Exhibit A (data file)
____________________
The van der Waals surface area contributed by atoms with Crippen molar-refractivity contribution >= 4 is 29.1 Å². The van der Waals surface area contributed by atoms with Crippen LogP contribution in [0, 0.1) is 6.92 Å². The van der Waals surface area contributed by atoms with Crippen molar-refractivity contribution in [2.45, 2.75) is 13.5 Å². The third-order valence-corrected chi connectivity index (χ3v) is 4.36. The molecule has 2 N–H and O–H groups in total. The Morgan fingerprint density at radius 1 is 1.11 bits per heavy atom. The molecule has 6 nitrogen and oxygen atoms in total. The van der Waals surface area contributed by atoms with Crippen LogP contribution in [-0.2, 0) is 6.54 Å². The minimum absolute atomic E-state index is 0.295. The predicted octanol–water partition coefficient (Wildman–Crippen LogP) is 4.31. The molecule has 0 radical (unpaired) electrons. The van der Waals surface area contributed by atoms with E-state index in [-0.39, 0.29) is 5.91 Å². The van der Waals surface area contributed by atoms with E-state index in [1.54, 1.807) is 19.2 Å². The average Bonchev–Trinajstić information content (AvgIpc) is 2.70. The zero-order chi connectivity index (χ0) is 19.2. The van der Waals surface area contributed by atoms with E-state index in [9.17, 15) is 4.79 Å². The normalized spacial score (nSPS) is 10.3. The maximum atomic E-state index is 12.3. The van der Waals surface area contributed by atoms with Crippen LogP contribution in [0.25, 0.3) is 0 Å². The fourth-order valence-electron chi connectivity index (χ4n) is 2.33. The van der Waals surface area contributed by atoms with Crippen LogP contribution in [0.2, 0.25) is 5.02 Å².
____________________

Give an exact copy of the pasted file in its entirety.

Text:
The van der Waals surface area contributed by atoms with Crippen molar-refractivity contribution >= 4 is 29.1 Å². The van der Waals surface area contributed by atoms with Crippen LogP contribution in [0, 0.1) is 6.92 Å². The van der Waals surface area contributed by atoms with Crippen molar-refractivity contribution in [2.45, 2.75) is 13.5 Å². The third-order valence-corrected chi connectivity index (χ3v) is 4.36. The molecule has 2 N–H and O–H groups in total. The Morgan fingerprint density at radius 1 is 1.11 bits per heavy atom. The molecule has 6 nitrogen and oxygen atoms in total. The van der Waals surface area contributed by atoms with Crippen LogP contribution in [-0.2, 0) is 6.54 Å². The minimum absolute atomic E-state index is 0.295. The predicted octanol–water partition coefficient (Wildman–Crippen LogP) is 4.31. The molecule has 0 radical (unpaired) electrons. The van der Waals surface area contributed by atoms with E-state index in [-0.39, 0.29) is 5.91 Å². The van der Waals surface area contributed by atoms with E-state index in [1.54, 1.807) is 19.2 Å². The average Bonchev–Trinajstić information content (AvgIpc) is 2.70. The zero-order chi connectivity index (χ0) is 19.2. The van der Waals surface area contributed by atoms with E-state index in [9.17, 15) is 4.79 Å². The normalized spacial score (nSPS) is 10.3. The maximum atomic E-state index is 12.3. The van der Waals surface area contributed by atoms with Crippen LogP contribution in [0.25, 0.3) is 0 Å². The fourth-order valence-electron chi connectivity index (χ4n) is 2.33. The van der Waals surface area contributed by atoms with Crippen LogP contribution in [0.2, 0.25) is 5.02 Å².